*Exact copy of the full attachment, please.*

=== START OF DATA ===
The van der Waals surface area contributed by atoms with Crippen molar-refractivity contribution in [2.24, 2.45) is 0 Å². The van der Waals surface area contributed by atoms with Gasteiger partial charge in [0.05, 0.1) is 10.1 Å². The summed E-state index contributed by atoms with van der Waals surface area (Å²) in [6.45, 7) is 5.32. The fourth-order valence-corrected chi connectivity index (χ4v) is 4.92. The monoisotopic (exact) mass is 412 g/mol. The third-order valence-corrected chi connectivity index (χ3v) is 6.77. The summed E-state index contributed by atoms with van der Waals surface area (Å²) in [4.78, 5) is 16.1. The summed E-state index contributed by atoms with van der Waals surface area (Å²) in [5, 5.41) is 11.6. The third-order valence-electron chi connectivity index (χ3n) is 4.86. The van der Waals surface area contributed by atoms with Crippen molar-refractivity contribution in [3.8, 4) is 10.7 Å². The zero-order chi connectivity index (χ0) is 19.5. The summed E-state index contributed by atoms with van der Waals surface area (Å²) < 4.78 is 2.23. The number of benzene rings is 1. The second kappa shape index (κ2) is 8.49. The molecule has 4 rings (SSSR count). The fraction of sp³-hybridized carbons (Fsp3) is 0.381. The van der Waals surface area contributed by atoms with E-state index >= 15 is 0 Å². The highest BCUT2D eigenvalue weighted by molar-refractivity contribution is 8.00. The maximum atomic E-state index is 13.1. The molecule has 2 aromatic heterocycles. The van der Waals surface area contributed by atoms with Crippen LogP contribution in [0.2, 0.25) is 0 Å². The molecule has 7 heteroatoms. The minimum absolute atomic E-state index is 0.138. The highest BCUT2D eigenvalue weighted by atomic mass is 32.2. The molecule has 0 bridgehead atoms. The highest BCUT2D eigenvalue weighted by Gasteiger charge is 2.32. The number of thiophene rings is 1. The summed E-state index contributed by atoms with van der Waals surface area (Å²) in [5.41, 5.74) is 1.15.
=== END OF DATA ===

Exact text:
The van der Waals surface area contributed by atoms with Crippen molar-refractivity contribution in [2.24, 2.45) is 0 Å². The van der Waals surface area contributed by atoms with Gasteiger partial charge in [0.05, 0.1) is 10.1 Å². The summed E-state index contributed by atoms with van der Waals surface area (Å²) in [6.45, 7) is 5.32. The fourth-order valence-corrected chi connectivity index (χ4v) is 4.92. The monoisotopic (exact) mass is 412 g/mol. The third-order valence-corrected chi connectivity index (χ3v) is 6.77. The summed E-state index contributed by atoms with van der Waals surface area (Å²) in [4.78, 5) is 16.1. The summed E-state index contributed by atoms with van der Waals surface area (Å²) in [5, 5.41) is 11.6. The third-order valence-electron chi connectivity index (χ3n) is 4.86. The van der Waals surface area contributed by atoms with Crippen molar-refractivity contribution in [3.8, 4) is 10.7 Å². The zero-order chi connectivity index (χ0) is 19.5. The summed E-state index contributed by atoms with van der Waals surface area (Å²) < 4.78 is 2.23. The number of benzene rings is 1. The second kappa shape index (κ2) is 8.49. The molecule has 4 rings (SSSR count). The fraction of sp³-hybridized carbons (Fsp3) is 0.381. The van der Waals surface area contributed by atoms with E-state index >= 15 is 0 Å². The highest BCUT2D eigenvalue weighted by molar-refractivity contribution is 8.00. The maximum atomic E-state index is 13.1. The molecule has 2 aromatic heterocycles. The van der Waals surface area contributed by atoms with Crippen LogP contribution in [0.2, 0.25) is 0 Å². The molecule has 7 heteroatoms. The minimum absolute atomic E-state index is 0.138. The highest BCUT2D eigenvalue weighted by atomic mass is 32.2. The molecule has 0 bridgehead atoms. The highest BCUT2D eigenvalue weighted by Gasteiger charge is 2.32. The number of thiophene rings is 1. The summed E-state index contributed by atoms with van der Waals surface area (Å²) in [5.41, 5.74) is 1.15.